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286          MY    COUNTRY    AND    MY    PEOPLE

minutes, after which the alcoholic effect would have already

Back of all this drunkenness, however, there was a very fine
philosophy of painting. The Chinese painter-scholars, who
left behind a tremendous amount of very profound art criticism,
distinguished between ksing, or the objects9 physical forms, K9
or the inner law or spirit, and jz, or the artist's own conception.
The "scholars' painting" was a protest against slavish veri-
similitude, of which it would be easy to give quotations, from
the earliest to modern times. The Sung scholars emphasized
especially li—the inner spirit of things. Mere accuracy of
detail was the work of commercial artists, whereas painting
worthy of the name of an art should aim at catching the spirit*
It was not just mere drunkenness.

But the fact that such painting was the work, not of pro-
fessional artists but of scholars at play, was of profound sig-
nificance. It was their spirit of amateurism which enabled
them to deal with painting in a light and pleasant spirit. For
during the eleventh century, when there was a brief outburst
of the spirit of "scholars' painting," such painting was referred
to as mohsi) or "play with ink." It was a pastime of the scholars
when they were in the playing mood, like calligraphy and like
poetry. There was no heaviness of spirit. It seemed as if the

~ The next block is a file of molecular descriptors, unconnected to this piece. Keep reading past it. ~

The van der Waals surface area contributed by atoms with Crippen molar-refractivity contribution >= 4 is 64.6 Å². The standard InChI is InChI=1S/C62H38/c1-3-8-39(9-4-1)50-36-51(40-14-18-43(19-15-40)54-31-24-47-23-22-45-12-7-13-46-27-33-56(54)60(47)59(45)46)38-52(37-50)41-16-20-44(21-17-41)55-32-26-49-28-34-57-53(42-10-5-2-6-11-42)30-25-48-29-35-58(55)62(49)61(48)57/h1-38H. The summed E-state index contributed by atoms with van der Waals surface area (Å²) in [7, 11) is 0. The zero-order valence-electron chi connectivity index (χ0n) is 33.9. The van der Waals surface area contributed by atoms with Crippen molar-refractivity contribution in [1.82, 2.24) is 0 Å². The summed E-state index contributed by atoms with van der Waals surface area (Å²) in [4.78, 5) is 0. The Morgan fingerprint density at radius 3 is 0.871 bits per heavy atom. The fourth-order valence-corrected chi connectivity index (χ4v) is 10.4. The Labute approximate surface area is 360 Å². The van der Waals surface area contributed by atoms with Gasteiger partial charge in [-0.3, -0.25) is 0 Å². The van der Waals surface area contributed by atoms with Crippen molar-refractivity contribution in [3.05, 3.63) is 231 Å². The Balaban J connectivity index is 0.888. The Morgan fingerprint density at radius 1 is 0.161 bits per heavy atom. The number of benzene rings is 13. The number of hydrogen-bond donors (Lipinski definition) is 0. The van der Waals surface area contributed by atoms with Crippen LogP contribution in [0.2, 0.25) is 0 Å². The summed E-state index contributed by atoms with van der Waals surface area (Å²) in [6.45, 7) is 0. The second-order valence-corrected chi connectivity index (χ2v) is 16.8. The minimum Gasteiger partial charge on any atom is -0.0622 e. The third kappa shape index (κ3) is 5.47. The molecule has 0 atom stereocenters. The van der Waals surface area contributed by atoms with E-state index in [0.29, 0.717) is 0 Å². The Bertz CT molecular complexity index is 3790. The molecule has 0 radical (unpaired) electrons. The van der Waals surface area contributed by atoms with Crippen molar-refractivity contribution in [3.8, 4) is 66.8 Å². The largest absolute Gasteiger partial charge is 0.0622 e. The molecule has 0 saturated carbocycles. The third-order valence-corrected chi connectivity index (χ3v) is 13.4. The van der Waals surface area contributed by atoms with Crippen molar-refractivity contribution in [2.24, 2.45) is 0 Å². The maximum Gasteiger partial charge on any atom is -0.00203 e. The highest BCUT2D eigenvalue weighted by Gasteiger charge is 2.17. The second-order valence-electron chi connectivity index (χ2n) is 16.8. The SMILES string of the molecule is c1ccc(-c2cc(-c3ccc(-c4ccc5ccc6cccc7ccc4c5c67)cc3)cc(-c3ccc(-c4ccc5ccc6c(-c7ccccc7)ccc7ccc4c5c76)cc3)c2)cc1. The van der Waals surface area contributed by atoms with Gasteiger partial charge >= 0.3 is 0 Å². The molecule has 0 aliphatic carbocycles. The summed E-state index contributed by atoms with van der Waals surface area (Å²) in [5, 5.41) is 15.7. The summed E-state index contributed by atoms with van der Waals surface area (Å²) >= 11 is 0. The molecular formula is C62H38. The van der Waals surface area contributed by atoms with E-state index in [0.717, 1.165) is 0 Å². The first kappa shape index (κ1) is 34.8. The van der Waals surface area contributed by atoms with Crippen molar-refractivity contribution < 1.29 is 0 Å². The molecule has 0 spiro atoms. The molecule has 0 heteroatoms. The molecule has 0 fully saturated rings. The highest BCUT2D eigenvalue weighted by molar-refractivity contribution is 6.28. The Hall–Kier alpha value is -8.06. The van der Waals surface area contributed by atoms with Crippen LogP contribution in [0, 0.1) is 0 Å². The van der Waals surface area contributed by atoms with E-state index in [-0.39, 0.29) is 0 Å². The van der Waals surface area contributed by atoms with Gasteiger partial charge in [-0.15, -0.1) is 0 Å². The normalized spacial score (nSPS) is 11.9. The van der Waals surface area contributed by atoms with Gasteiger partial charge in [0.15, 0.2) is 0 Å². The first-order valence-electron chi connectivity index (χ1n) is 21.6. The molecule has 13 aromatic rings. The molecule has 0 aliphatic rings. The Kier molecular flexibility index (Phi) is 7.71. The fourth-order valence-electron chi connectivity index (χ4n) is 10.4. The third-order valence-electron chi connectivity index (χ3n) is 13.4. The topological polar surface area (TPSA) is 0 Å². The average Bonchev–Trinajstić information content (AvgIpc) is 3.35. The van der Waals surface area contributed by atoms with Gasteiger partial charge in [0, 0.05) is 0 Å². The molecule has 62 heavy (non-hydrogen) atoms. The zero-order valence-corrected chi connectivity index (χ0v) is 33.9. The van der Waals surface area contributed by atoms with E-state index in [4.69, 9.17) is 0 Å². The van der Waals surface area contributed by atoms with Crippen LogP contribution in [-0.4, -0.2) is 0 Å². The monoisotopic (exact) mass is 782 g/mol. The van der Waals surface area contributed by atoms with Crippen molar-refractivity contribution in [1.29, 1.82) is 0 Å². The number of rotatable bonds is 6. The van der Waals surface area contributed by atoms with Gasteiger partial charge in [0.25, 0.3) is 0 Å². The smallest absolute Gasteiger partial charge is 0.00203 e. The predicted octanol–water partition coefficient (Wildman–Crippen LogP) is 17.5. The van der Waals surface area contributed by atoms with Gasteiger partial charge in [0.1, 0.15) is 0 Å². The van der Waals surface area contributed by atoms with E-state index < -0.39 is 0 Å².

scholar, after having obtained mastery of the brush in calligraphy,
had an exuberance of energy which he applied to art as a
pleasant and interesting change. The material equipment was
the same: the same scrolls, the same brushes and the same ink
and water, and they were all there before his desk. For no
palette was necessary. Mi Fei, one of the greatest of scholar-
painters, sometimes used even a roll of paper for his brush, or
the pulp of sugar-cane, or the stalk of a lotus flower. When the
inspiration came and there was magic in the scholar's "wrist,"
there was nothing which seemed impossible to these artists.
For thty had mastered the art of conveying fundamental
rhythms, and everything else was secondary. There are to-day
painters who make sketches with their bare fingers, and one
even with his mobile tongue, dipped in ink and licking the
paper as he dra\vs along, Painting was, and still is, the scholar's